The Alchemist Wailer 112 from DPS is part of their new series of Alchemist skis that feature brand new construction. These skis replace the previous Pure3 construction and follow along with that heritage by remaining impressively lightweight. The new skis, however, have increased stability and dampening thanks to a new vibration-tuned aerospace grade carbon fiber. Apply that to a ski like the Wailer 112 and we’ve got a ski that should be a killer powder ski and relatively versatile in other conditions as well. Tip and tail rocker is abundant, as well as significant early taper in both the tips and tails. It has a distinctly powder-oriented, maneuverable shape but is now driven and supported by a slightly burlier construction.
Benny Wax thought it was the “funnest ski of the day!” While funnest isn’t a word, we’ll let it slide. Benny found that it was best to stay relatively centered and balanced on the ski to really find the sweet spot, which makes sense considering the amount of rocker and early taper. It’s not the type of shape where you can really drive the tips with a lot of forward weighting, rather prefers to be skis in a more upright, centered stance. According to Benny, “once you find the sweet spot the ski is peppy and lively.” He thought it performed great in “bumps and crud snow,” and although we didn’t have any deep powder to test its performance, we’re absolutely certain it’s going to be a killer powder ski. Benny did say you’re going to want to “stay off the race course,” as the ski is intended for softer conditions and the short effective edge leaves something to be desired on hardpack.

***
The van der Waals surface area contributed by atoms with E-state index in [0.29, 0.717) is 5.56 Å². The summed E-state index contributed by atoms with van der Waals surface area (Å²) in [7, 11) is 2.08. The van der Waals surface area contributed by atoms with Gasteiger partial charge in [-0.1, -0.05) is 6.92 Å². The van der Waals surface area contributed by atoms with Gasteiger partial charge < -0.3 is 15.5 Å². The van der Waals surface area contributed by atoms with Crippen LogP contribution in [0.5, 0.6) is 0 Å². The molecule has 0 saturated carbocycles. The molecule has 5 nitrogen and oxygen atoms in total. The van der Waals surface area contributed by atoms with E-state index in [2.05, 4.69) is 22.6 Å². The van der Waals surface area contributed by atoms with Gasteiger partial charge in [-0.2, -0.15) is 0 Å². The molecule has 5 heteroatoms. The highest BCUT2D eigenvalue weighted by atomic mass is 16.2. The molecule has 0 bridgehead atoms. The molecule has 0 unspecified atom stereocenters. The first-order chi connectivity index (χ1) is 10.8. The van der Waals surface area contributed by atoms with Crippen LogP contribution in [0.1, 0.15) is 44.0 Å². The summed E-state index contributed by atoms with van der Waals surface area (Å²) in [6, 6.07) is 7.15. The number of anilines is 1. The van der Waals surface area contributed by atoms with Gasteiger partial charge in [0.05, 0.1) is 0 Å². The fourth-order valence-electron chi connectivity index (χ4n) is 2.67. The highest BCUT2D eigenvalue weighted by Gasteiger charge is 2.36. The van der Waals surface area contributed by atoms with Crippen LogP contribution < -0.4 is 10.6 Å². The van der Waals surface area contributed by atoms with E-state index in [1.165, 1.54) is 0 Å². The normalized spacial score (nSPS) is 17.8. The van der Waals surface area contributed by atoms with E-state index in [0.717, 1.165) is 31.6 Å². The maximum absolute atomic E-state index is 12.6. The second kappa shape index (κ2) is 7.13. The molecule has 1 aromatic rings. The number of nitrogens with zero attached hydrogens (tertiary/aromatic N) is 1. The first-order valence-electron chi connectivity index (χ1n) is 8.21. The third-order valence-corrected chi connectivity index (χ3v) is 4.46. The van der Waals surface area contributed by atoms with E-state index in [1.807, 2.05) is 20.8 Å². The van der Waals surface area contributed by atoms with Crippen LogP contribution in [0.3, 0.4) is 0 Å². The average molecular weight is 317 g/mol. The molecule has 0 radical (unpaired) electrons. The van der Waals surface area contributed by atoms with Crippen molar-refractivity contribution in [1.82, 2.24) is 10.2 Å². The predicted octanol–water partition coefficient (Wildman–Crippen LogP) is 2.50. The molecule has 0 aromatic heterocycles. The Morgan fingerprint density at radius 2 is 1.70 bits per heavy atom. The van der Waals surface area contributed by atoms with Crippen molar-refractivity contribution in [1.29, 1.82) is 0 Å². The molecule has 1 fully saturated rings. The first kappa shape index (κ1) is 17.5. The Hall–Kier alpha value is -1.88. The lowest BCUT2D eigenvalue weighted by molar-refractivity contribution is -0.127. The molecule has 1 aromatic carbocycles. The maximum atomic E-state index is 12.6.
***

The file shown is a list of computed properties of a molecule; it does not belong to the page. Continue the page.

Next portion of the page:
Tami Razinger “really liked the DPS Wailer 112.” She found that “the tip and tail rocker made the 184 cm ski much shorter.” That’s an important piece of info to keep in mind if you’re planning on picking up a pair. Rockered, early tapered skis typically ski shorter than their advertised length, so don’t be afraid to size up depending on the intended terrain. Tami thought it was “super responsive, bendy, carve-able, playful, and fun!” Tami is a competitive big mountain skier and she even went as far as saying, “these would also be sick in a competition setting. Some carbon in the ski makes them a bit burlier than the foundations, but they are still light.” Tami recommended the DPS Alchemist Wailer 112 to “higher level freeride skiers for all terrain.” We’ll go back to Benny’s comment about them not being for the “race course,” and we’d draw off that to make an argument that they’re really not the best for all terrain, but perhaps all but the firmest groomed snow.
The DPS Wailer 112 is definitely improved thanks to the new Alchemist construction. It’s a touch burlier than it used to be, but is still incredibly maneuverable, relatively forgiving, and performs at a high level in soft snow and in tricky off-piste terrain. The 112 mm waist width is easily wide enough to act as a dedicated powder ski in most skiers’ quivers, although we’re sure there are some freeride skiers, especially in western states, that choose a ski of this waist width for their everyday ski, so it somewhat depends on where you live.